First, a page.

WILKES-BARRE — Jen Martin said the eyesore that lurks out the backdoor of her East Main Street workplace needs to go. And soon.
Mice, rats, snakes, damaging debris — Martin said she’s experienced them all as a result of a longtime vacant home behind Champion Pools & Spas in Wilkes-Barre.
But Martin may be closer than ever to seeing her wish granted, as the city on Monday inched closer to demolishing the property at 245-247 St. Clair St., along with another vacant property nearby Miller Street.
“It’s falling apart or just falling down,” she said. “It just needs to be out of here.”
Martin, 35, said she’s been working at the business since 2011 and conditions of the property there haven’t changed.
“Nothing’s being done with it. Nothing’s different,” she said. “It would be different if someone was living there or renting it but it’s empty. And it’s not like the city doesn’t know about it.”
Nick Cave, with the city’s Office of Economic Development, said Monday three bids have been received for demolition and clearance of the two sites in Miners Mills and the city will now go through the process of narrowing down the choices.
“Once the numbers get tabulated we get the copies to the city attorney to review the specs to make sure they meet everything,” Cave said.
Cave said a contract is generally awarded within a 90-day window but that this particular process shouldn’t take any more than a week.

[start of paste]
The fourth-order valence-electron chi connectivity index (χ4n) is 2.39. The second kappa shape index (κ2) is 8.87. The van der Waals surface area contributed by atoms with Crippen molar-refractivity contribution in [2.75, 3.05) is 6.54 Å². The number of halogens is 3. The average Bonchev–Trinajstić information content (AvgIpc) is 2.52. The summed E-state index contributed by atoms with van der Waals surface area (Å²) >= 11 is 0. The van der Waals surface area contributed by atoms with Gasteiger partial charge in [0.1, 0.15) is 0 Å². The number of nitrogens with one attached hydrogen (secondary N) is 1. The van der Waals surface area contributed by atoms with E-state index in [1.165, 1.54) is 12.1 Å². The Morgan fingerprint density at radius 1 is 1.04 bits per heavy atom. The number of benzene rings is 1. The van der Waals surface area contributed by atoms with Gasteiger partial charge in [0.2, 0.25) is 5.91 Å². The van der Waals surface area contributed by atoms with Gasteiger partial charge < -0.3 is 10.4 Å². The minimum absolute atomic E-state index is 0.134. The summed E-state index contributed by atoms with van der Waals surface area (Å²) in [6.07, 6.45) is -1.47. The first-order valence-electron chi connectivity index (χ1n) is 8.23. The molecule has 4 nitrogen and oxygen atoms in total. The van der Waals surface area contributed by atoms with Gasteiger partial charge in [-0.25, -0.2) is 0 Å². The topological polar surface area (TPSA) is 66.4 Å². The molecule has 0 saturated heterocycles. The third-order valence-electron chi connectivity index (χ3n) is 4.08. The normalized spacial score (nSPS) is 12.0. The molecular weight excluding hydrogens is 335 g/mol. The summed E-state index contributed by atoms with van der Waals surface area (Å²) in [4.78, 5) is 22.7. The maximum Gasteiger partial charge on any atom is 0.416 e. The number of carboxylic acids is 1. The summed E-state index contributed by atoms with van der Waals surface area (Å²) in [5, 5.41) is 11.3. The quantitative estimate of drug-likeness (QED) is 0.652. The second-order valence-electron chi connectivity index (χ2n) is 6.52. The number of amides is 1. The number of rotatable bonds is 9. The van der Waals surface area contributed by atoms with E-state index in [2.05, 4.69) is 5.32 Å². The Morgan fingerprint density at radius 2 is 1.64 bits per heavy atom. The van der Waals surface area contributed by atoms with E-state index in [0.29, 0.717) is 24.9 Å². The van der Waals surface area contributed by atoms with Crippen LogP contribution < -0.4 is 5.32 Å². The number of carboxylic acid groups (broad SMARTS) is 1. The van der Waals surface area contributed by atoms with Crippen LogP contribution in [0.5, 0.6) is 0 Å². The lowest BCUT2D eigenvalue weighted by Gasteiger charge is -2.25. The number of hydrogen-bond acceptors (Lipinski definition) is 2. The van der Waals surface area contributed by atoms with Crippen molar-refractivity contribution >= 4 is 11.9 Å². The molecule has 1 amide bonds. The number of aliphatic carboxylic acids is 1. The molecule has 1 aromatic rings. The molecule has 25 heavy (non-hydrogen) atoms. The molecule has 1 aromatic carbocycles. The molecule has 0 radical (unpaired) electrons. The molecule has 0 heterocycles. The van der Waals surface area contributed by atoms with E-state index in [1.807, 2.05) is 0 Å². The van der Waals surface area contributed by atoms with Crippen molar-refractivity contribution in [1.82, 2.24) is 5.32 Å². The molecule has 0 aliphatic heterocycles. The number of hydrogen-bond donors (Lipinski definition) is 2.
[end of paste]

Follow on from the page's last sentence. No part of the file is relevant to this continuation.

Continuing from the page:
Seeing the property crumble can’t come soon enough for Martin, who said she can’t recall a time when the property was ever in good condition or properly maintained. Located near the property for over a decade, the rear of Champion Pools uses a parking lot that surrounds the condemned home.
On one occasion, a shingle blew off the property’s roof and cracked the window of her father’s truck, which was parked out back at the time. She said she’s also had to set up traps to keep mice and other pests from getting into her building.
While rodents are one thing, Martin said she’s more concerned about her safety.
“When I’m going out there, I don’t know if anybody’s hiding in those bushes,” she said. “I’m just worried one of those times I go out there, somebody is going to be waiting.”
Another neighbor, Sandy Hutz, has lived two doors from the property since 2006. Then, she said, squatters would be in and out of the home on a regular basis.
While that has since ceased, the property continues to deteriorate. She believes every day the home remains upright, the lower the property value of each home nearby will plummet.
“It makes the entire street look gross,” Hutz said.
Miller Street property
The second property slated for demolition, at 63 1/2 Miller Street, is less than a tenth of a mile away.
When visited by a reporter Monday, the owners of the property, who asked not to be identified by name, said they couldn’t afford to demolish the home themselves after it was willed to them by a family member. The owners said they continue to pay property taxes on the home.
The home’s front half is dilapidated and the roof appears to have partially collapsed. But the couple maintained there weren’t many issues with the property other than its appearance.
It was empty since at least 2002, they said.